So ‘Girl who may wish to gulls two girls with sailor returning [f]are (9)’ was telling us to add F (=6) to GULLS, getting MARRY, and we had a coherent explanation of INAMORATA, which we had already entered into the grid. Some alphanumeric calculation followed and we were able to justify a number of words that hadn’t quite convinced us before: ARIOSTO, ATOCIA, DRAFTEE, (oh how clever, that OZ + E = 5, gave us the TE that anagrammed with F[e]ARED to justify DRAFTEE – this really was spectacular compilation!) LEADERENE, OILSKIN, NATURE (was that a mildly smutty clue? I had to ask the other Numpty to explain the ‘creative JISM’ that seemed to appear when I added H (=8) to BAKE – but this was already dazzling us by its ingenuity and we hadn’t finished!), PERSEVERE, AMAUROSIS, ARRANGE and RECIPE.

Almost all of those words had already been slotted into the grid because they were the only Chambers words that would fit or because, like AMAUROSIS, they were clearly related to the definition word ‘blindness’, but that was not so with the remaining 12 words that seemed to have no relationship at all with the clued word. Obviously LADYBUGS was clued by ‘North American predators fancy bald guys (8)’ (You flatter the bald gang, Roddy, I think they go for the Leonardo di Caprio filmy types!) but we were entering something like FISTICAL.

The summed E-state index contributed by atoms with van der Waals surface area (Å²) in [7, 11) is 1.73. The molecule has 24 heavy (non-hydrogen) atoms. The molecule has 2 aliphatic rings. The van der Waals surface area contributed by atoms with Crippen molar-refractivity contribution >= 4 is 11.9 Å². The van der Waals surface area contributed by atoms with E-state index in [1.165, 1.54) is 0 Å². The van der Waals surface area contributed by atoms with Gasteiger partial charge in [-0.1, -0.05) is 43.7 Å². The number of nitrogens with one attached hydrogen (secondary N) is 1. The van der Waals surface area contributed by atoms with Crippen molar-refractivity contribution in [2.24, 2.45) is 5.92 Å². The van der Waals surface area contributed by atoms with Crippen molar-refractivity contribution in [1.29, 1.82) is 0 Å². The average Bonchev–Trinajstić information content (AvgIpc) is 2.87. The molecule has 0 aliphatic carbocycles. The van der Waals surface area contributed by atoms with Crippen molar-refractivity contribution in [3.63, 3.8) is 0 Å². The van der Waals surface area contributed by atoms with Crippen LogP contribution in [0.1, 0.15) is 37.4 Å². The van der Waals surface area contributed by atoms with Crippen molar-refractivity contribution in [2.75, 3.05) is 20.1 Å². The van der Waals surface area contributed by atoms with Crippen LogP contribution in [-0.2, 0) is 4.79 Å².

Several clues had unambiguous solutions and we could enter MEDUSA, ILL and ACTIN but why was I entering ILL when the clue gave me EWE (‘Crone’s an old one – jug’s not right (3)’ EWER less R)? By this time it was after midnight and hailstones and snow were beating on the windows – and we had to drive south from the Dales to Cheltenham in a few hours, so I decided to sleep on it.

Brainwave and Numpty red herring at 4 a.m. Add EWE and it comes to 33 and so does ILL. I spent those F. Scott Fitzgerald hours (between midnight and the dawn when the past is all deception and the future futureless) doing mental calculations that didn’t work, but, of course, the seed of the solution was there and Roddy, with typical kindness led the way with that other preamble word that we should have listened to. LIKEWISE.

Of course, those twelve extra words had to be added to words of the same length to give the entry word, so we were adding DOG to EWE to get ILL, ALL to MOD to get NAP, THOUGHTS to LADYBUGS to get FISTICAL. How long did it take Roddy to find such astonishing fits AND to disguise them so convincingly in clues?

It was a joyous downhill coast now, adding EDAM to GAGE = LEHR, LIQUIDLY + FRANKEST = RARITIES, ACTS + FOAL = GRUE, BATHING + ANTLIAE = CONTROL, CINEMA + BEEPED = ENSURE, BLESS + COOLY = EATER, TOILET + SPUING = MEDUSA (I am sure Roddy is up there somewhere smiling about that one – I am), INEPT + ROOST + ACTIN. I could even work backwards to the clue we hadn’t solved and find that IMMERSE minus FELLERS gave us CHASMAL (‘Contralto’s complaint, I’m not really gorgeous! (7)’ C + HAS MAL).

Sorry, this an unusually long Numpty blog, but then again, it was an unusually long Numpty solve and an unusually stunning piece of setting.

Thank you Roddy for everything.

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Movements by Mango

Posted by shirleycurran on 21 March 2014

Red priest 001Mr Lemon last week and Mango this week when they have just lost one of the three compilers. Well, with the genius of that team, this promises to be quite something. OMG, that preamble! One of the Numpties almost despaired on reading about numeric values O to d-1 and ‘base d‘. Even the more mathematical Numpty stomped off in a huff at first but was tempted back when I commented that the clues seemed to be remarkably approachable for a Mango compilation and that the grid was filling nicely.